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DreamWorks Dragons: Defenders Of Berk

Illustration for article titled emDreamWorks Dragons: Defenders Of Berk/em
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TV adaptations of animated movies that aren’t watered-down are hard to come by; even rarer is the show that includes the movie’s original voice cast. How To Train Your Dragon’s Cartoon Network offshoot, DreamWorks Dragons: Defenders Of Berk (formerly Riders Of Berk) is a high-performing exception, with production values that rival the original film—HTTYD’s upcoming sequels are really going to have to ramp it up in that respect. Original leads Jay Baruchel (Hiccup) and America Ferrera (Astrid) are still on board, and while some of the adult Vikings from the movie have been replaced, they’re now voiced by all-stars like Mark Hamill and Tim Conway (!). Additionally, the show uses its character’s dragon ownership and fight for survival as allegories for adolescence and its accompanying rules, responsibilities, and danger, set against a glorious backdrop of Viking battles and dragon flights.


The first season picked up where the movie left off, and explored how the winged beasts fit into Berk’s island life. It also expanded from weekly life lessons to include expanded episodes-long storylines like Alvin the Treacherous (Mark Hamill) attempting to swipe Hiccup’s dragon-training guide.

As the second season opens, Hiccup and his friends from the Berk Dragon Training Academy—brave Astrid, obnoxious Snoutlout, fighting twins Toughnut and Ruffnut, and the slow but loyal Fishlegs—have graduated from Riders to Defenders (hence the change in title) as they protect their tribe’s island. And there’s a lot to protect from—not only bad Vikings (Outcasts), but bad dragons (such as the Changewings and the ominously named Whispering Deaths) as well. Other changes: Hiccup’s father—the Viking chief played by Nolan North—remains shaken from the first-season kidnapping of his son, and thus announces a flying ban for the island of Berk. Naturally, the teens protest.


Unfortunately, this plot mirrors the storyline in the movie that finds the teenagers hiding their dragon-riding from Berk’s adults. In this episode, however, the kids name their secret effort “Dragon Flight Club,” prompting the following cinematic allusion: “The first rule of Dragon Flight Club is that there is no Dragon Flight Club.” “Okay, so, wait a minute, is there a Dragon Flight Club?” “Yes! There is!” … “Stop saying ‘is’ so much!”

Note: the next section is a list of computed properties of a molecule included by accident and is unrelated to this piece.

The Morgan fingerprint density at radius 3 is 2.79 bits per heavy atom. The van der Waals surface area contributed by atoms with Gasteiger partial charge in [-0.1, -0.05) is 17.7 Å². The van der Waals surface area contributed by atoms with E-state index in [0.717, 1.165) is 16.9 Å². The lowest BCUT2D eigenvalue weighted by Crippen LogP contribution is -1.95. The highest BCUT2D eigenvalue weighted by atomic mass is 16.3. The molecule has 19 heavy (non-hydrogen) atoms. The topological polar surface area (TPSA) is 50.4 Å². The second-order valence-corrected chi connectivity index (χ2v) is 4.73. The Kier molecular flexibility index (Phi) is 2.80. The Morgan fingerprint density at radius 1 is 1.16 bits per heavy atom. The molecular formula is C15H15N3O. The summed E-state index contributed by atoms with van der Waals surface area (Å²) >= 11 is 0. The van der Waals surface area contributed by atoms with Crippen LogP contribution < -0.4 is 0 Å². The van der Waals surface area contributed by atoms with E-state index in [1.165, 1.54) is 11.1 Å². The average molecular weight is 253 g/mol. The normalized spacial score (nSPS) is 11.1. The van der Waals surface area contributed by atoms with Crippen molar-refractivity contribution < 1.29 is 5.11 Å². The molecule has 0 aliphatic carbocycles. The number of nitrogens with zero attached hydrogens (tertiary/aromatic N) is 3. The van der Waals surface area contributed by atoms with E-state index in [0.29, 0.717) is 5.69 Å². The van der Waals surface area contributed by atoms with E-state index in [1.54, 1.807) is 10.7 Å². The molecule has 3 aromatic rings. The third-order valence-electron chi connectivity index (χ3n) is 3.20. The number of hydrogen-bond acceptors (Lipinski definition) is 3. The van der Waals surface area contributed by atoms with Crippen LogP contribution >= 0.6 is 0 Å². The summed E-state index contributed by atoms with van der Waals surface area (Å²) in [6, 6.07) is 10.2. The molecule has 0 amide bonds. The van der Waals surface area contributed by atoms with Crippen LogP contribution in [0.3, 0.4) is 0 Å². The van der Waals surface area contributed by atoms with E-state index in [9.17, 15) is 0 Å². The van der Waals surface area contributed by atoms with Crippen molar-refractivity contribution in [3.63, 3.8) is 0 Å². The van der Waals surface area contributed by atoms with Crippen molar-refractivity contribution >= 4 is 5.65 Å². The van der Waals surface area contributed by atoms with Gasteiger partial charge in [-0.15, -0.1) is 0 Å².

One of the great things about Dragons is how the titular creatures seamlessly switched from menacing to charming—their personal characterizations (especially that of Hiccup’s Nightfury dragon, Toothless) have become some of the show’s most endearing elements. In this episode, the dragons get hilariously testy about not being able to fly, and the sulky way Toothless curls up afterward makes even a giant reptile seem cuddly. The show’s character designer, Andy Bialk, recently picked up a Creative Arts Emmy for Outstanding Individual Achievement in Animation; you can see why in Hiccup’s floppy hair, slightly stooped posture, frequent shrugs, and awkward gestures—gawkily adolescent qualities he must combat to become a great leader.


These kind of visual elements peek throughout the series, as seen in the premiere’s awe-inspiring night battles featuring the acid-spewing Changewings. Such scenes offer a fine backdrop for the show’s nods to the perils of adolescence: As Hiccup’s father literally builds barricades to protect him, Hiccup knows that he will need to go out and defend the island himself: “The problem is that the safest place for me is on Toothless,” he complains. A parent can’t protect their offspring during every waking moment—an excruciating lesson to learn for Vikings and non-Vikings alike. The chief soon realizes his mistake, and in the end the teenagers are not what he protects, but protectors of the island alongside him. It will be interesting to see if this trend continues in what so far looks like a second superlative season for Dragons.

Stray observations:

  • Another reference for the adults in the audience (if they happened to be fans of 1970s Swedish tennis stars): The Changewings target the twins’ friend Björn Boar.
  • Those Whispering Deaths are incredibly creepy; I actually jumped when one leapt at the screen.
  • I dearly love how Mark Hamill just goes to town on these cartoon villains.
  • Next week: Fishlegs gets his turn in the spotlight and one of the dragons becomes magnetic (very problematic in a town full of knives, swords, and axes).

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